Submitted to: American Society for Microbiology Annual Meeting
Publication Type: Abstract only
Publication Acceptance Date: 2/27/2000
Publication Date: 5/23/2000
Citation: Allen, C.A., Cray, P.J., Vasquez-Torres, A., Suyemoto, M., Altier, C., Fang, F.C., Libby, S.J. 2000. An in vitro and in vivo assessment of salmonella typhimurium dt104 virulence. American Society for Microbiology Annual Meeting. Session 140. D-179. P. 267. Interpretive Summary: N/A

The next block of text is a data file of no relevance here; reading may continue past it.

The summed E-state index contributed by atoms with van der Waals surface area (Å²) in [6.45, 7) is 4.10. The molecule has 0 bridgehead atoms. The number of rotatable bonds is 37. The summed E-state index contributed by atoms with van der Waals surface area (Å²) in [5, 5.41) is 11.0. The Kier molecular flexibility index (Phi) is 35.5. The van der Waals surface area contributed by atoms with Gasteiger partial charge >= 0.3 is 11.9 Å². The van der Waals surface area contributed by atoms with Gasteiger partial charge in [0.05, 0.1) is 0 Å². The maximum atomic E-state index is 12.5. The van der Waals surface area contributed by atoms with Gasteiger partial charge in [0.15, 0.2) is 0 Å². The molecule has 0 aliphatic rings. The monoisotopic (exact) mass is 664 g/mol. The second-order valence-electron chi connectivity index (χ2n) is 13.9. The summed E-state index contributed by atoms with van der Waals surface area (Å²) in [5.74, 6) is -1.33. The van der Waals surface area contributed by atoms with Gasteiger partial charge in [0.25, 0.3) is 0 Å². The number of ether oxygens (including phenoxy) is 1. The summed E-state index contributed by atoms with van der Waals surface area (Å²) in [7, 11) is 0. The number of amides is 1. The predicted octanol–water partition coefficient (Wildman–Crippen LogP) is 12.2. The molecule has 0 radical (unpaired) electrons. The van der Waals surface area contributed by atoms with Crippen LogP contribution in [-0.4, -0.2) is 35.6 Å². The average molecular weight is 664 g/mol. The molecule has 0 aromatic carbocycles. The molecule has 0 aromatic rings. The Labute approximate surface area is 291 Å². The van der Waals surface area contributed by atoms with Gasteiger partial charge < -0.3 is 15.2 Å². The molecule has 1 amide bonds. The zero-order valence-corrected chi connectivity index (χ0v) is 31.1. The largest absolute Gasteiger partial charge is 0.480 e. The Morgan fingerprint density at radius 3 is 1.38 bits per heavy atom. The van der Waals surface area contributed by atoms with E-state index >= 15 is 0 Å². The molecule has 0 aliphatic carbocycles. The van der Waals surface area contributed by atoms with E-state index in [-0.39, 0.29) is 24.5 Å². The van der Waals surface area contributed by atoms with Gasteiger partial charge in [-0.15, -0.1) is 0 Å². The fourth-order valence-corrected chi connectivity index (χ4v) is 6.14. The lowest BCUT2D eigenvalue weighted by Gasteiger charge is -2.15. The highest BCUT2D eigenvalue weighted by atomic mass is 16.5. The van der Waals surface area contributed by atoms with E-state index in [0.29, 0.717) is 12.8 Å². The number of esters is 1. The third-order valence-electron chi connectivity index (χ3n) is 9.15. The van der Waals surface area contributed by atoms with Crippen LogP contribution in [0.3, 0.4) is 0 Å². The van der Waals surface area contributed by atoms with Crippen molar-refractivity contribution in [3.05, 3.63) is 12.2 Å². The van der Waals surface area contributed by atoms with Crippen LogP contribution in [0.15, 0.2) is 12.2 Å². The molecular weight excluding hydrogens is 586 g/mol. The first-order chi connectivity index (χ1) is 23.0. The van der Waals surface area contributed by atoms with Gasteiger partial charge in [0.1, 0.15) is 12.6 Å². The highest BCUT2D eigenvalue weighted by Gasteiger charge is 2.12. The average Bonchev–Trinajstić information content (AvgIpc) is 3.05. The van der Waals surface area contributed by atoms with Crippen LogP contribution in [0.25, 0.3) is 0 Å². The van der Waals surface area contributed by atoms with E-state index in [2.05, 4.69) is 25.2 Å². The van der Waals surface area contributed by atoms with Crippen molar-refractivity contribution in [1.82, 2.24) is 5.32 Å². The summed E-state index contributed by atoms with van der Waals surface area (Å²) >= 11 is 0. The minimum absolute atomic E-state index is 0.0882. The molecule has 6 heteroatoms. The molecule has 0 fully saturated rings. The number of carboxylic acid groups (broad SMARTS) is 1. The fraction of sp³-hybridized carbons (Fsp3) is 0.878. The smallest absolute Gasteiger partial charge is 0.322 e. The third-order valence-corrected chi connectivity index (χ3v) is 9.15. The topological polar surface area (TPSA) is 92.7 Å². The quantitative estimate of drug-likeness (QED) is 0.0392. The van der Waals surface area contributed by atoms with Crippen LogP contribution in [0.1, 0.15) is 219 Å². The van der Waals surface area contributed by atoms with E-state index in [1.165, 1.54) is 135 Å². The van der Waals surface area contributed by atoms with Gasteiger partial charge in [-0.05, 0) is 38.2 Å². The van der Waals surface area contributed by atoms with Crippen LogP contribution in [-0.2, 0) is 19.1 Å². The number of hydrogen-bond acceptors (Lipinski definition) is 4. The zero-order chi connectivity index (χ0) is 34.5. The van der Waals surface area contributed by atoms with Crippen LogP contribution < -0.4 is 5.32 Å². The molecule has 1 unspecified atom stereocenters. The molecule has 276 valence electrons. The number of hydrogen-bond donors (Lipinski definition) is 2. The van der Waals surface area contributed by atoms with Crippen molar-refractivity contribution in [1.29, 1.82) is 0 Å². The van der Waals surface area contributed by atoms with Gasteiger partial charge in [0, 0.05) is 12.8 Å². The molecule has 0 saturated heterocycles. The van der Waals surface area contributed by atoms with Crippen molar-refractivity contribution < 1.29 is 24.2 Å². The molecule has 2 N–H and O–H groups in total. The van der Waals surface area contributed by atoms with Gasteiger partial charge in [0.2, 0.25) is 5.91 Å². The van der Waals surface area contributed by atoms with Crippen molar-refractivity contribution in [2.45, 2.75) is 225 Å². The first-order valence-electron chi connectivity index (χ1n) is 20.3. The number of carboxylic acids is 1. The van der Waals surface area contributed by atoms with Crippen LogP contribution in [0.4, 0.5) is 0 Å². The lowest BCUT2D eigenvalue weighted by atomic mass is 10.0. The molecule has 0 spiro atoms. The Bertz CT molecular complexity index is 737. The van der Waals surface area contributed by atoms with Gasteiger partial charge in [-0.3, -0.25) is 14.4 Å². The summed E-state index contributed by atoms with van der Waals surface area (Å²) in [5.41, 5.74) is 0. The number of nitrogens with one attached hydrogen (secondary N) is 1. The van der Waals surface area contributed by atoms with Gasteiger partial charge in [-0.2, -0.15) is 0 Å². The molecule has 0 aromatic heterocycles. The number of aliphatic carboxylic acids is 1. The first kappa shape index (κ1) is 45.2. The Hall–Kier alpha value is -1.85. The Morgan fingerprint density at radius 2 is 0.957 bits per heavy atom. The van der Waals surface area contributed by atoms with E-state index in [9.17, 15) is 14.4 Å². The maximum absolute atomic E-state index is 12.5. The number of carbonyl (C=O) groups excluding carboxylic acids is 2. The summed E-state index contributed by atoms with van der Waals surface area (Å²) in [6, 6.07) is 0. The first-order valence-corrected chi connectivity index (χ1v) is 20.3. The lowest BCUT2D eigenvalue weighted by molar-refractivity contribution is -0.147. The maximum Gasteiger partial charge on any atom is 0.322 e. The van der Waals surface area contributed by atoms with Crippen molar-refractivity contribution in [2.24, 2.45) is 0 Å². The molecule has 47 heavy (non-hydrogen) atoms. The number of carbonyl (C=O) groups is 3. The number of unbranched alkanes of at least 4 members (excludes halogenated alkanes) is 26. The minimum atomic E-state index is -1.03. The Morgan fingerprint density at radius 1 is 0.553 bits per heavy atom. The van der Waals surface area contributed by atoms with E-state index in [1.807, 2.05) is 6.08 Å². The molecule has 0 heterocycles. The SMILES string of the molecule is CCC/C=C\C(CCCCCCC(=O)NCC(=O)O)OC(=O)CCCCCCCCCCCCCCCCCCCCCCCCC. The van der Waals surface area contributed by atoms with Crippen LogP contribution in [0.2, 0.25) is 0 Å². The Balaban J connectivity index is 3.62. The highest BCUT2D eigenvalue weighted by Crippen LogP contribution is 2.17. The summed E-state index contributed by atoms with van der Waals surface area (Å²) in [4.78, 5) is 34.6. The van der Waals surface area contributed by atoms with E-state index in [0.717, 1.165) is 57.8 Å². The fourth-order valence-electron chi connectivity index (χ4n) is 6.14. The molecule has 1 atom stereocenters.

Technical Abstract: Salmonella typhimurium definitive type 104 (DT104) has emerged as a serious zoonotic pathogen. DT104, a multi-drug resistant strain of S. typhimurium, is readily transmissible among a wide range of species, including humans, wildlife,pets, and livestock. S. typhimurium DT104, first isolated in the United Kingdom in the late 1980's, is now routinely found in Europe and North America. S. typhimurium DT104 typically possesses the penta-resistant phenotype ACSSuT, indicating resistance to ampicillin, chloramphenicol, streptomycin, sulfonamides, and tetracycline. Because of the reported severity of disease caused by this organism, there has been increased speculation that S. typhimurium DT104 has enhanced virulence, or hypervirulence, in domestic animals and humans. In this study, we chose to examine the virulence of S. typhimirium DT104 isolates in the murine model system of systemic salmonellosis. In vitro, S. typhimurium DT104 virulence was measured using mouse macrophage survival assays, and tested for its ability to invade epithelial cells. The assessment of the ability of S. typhimurium DT104 to invade epithelial cells, survive in peritoneal macrophages, or cause lethal infection of genetically-resistant or -susceptible mice did not reveal evidence of enhanced nor reduced virulence when compared with ATCC S. typhimurium strain 14028s. Nor was there any evidence that the multi-drug resistant status of S. typhimurium DT104 had an attenuating effect on its virulence, consistent with recent observations suggesting that multi-drug resistant Salmonella strains maintain their competitive fitness. The increased prevalence of S. typhimurium DT104 is likely a result of competitive advantage conferred by the strain's resistance to multiple antimicrobial agents per se. Prophylactic use of antibiotics in food animal production may provide potent selection pressure for the emergence and persistence of multi-drug resistant strains like S. typhimurium DT104.